For more than a decade, digital technology has changed Canada’s economy so that goods and services can be supplied to consumers when, where and at a price that consumers want.
The growth of this “on-demand” economy is the subject of a research study released May 7 by Consumers Council of Canada – The On-Demand Consumer. The project uses the results of numerous industry interviews, telephone focus groups, online surveys, legislative reviews and other methods to answer two main questions about these developments: Has the digitally enabled on-demand economy significantly changed Canadian consumers’ behaviour, and, if so, how do policy makers, regulators and consumer organizations respond and remain effective without stifling innovation?
Despite widespread internet in the subject matter, little research has been conducted on its growth and the implications for consumer expenditures and welfare. The report pays considerable attention to consumers’ perceptions of the benefits, risks and potential harms associated with on-demand purchases, and what factors – gender, location (urban vs rural), past experiences – vary those perceptions. It found generally high levels of acceptance and satisfaction with the convenience, immediacy, efficiency, choice and independence provided by on-demand economy purchases.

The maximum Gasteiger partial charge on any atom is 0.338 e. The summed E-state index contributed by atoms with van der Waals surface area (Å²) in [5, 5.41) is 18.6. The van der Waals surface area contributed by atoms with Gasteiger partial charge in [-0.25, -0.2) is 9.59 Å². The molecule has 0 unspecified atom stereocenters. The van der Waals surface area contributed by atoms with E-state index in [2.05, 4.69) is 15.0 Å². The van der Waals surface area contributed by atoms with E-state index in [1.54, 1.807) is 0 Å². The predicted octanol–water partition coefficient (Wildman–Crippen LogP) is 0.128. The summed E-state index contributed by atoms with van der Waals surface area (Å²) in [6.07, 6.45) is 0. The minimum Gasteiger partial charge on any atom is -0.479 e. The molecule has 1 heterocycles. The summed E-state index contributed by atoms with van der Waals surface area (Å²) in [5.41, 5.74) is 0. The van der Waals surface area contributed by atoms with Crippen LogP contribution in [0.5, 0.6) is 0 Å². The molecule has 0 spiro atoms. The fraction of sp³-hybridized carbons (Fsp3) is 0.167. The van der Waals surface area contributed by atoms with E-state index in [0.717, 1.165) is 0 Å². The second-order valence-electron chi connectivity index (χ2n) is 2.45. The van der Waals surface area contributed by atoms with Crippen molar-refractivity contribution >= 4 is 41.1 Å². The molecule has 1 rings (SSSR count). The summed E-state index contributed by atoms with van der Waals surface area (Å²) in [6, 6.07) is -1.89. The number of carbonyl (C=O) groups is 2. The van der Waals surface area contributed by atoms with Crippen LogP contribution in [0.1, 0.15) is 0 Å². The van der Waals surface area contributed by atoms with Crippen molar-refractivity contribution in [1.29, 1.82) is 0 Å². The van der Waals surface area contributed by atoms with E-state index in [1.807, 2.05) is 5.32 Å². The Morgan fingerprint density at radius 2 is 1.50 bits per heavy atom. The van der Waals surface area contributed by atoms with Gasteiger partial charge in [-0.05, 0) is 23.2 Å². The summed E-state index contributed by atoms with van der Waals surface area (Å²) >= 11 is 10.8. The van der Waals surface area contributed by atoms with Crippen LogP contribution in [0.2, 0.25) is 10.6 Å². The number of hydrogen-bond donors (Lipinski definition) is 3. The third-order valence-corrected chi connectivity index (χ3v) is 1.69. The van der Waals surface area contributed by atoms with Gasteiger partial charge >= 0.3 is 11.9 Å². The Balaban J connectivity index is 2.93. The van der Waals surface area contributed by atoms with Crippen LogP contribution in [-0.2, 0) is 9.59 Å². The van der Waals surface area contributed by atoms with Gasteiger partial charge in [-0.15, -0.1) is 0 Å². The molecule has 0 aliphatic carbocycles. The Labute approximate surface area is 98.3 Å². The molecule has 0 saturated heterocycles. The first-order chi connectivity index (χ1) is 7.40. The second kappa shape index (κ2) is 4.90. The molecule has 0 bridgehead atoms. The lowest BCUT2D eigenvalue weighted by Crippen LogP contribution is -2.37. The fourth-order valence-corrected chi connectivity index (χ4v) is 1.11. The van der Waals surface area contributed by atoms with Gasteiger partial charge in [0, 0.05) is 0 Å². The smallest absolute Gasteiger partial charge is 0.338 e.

The study identifies challenges faced by all levels of government, and makes several recommendations, including giving priority to expanded and more effective enforcement of existing laws, regulations and rules. It also recommends giving the on-demand economy and online consumers greater consideration when contemplating reforms in privacy, protection and other laws and regulations.
It also includes several recommendations for future study.